A refugee’s quest to reclaim her nation’s stolen heritage
Tasoula Hadjitofi will discuss her experiences of war and injustice; her ongoing campaign to preserve cultural heritage worldwide and her tireless work to combat art trafficking.
As a refugee living in the Netherlands, Tasoula devoted her life to infiltrating and exposing the shady underworld of art traffickers.
It all began when a corrupt art dealer contacted her about an icon of Saint Andreas, and since that moment more than twenty years ago, Tasoula has fought for the repatriation of looted antiquities to their rightful owners in war-torn countries such as Syria, Iraq, Afghanistan, as well as her homeland of Cyprus.
Tasoula will tell her remarkable story of her life as an ‘icon hunter’, and give an account of how hundreds of religious sites were destroyed and looted during and after the Turkish invasion and occupation in Cyprus; and how many of those stolen artefacts came to be sold on the international black market.
She will discuss her memoir, The Icon Hunter, a powerful chronicle of art trafficking and the impact it has on those whose lives are torn apart in conflict zones.
She describes her book as ‘my gift to my country, Cyprus, my gift to 65 million refugees worldwide’.
Tasoula is the founder of Walk of Truth, a non-governmental organisation whose mission is to raise awareness of the importance of preserving cultural heritage in conflict areas.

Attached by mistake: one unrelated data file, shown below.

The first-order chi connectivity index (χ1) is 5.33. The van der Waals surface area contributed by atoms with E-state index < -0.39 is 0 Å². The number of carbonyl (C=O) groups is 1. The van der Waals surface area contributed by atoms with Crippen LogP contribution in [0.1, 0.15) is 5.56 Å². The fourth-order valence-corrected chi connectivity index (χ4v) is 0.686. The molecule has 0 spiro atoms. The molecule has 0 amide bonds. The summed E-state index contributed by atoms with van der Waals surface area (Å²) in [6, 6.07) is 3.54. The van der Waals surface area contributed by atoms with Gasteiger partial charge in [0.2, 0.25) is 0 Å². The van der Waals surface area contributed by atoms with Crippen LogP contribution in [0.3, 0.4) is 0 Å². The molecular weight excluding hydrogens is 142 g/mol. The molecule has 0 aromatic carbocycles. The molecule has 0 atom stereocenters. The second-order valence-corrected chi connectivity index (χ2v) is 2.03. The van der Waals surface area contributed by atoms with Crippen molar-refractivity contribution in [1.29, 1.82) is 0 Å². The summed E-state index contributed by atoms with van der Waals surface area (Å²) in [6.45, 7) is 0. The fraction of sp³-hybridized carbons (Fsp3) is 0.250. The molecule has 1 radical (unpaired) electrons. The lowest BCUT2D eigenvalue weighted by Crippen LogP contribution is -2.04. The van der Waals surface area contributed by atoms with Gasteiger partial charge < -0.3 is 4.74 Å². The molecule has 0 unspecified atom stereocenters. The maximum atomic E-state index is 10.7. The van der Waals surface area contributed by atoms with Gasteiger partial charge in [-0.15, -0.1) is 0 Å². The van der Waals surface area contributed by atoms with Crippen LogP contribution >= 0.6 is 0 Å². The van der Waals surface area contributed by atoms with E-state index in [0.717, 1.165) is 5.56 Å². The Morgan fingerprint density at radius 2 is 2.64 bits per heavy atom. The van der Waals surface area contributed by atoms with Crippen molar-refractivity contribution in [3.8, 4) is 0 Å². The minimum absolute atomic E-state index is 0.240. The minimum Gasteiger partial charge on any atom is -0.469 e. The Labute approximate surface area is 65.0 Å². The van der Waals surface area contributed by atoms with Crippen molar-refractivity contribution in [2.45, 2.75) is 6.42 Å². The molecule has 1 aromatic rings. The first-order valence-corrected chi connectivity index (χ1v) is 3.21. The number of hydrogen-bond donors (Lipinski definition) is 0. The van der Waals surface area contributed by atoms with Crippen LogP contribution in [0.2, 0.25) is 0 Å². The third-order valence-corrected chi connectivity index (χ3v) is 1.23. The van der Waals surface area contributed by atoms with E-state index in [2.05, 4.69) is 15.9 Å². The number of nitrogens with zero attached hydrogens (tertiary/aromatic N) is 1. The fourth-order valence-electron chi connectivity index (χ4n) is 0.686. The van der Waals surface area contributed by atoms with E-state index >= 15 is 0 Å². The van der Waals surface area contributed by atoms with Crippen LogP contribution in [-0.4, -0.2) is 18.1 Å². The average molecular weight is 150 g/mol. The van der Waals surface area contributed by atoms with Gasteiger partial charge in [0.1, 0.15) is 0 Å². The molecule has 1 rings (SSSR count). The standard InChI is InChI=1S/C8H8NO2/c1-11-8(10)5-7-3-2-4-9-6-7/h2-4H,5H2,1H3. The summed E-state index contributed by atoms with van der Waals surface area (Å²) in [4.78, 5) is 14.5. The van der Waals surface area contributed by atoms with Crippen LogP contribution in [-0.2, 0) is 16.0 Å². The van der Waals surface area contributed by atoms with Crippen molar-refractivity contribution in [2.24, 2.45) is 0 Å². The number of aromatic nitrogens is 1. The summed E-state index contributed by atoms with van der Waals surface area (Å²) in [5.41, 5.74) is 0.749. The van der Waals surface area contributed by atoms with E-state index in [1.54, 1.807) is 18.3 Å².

As a ‘Culture Crime Watcher’, Tasoula engages the public in protecting cultural heritage as a currency of peace. She hopes that Walk of Truth and her book will empower and connect every refugee around the world who wishes to use the lessons learned from Cyprus for their own country.
He has been involved in a variety of research projects in the Middle East and has experience in investigating looted antiquities from the region.
His work includes the social history of the ancient Near East and in presenting its importance in shaping world history and culture.
He has been extensively interviewed about recent events in Syria and Iraq.
He is the director of the Gomidas Institute in London.
In recent years he has worked as an academic activist with Turkish civil society organisations, professional bodies, and municipalities, to stop the destruction of Turkey’s diverse cultural heritage, to build bridges between communities and to reintegrate the history of Armenians into its broader regional context. Photo: © Jwslubbock
Nick was the UK lawyer for the Church of Cyprus, tasked with recovering and repatriating mosaics and icons stolen from churches and monasteries in the occupied area of Cyprus.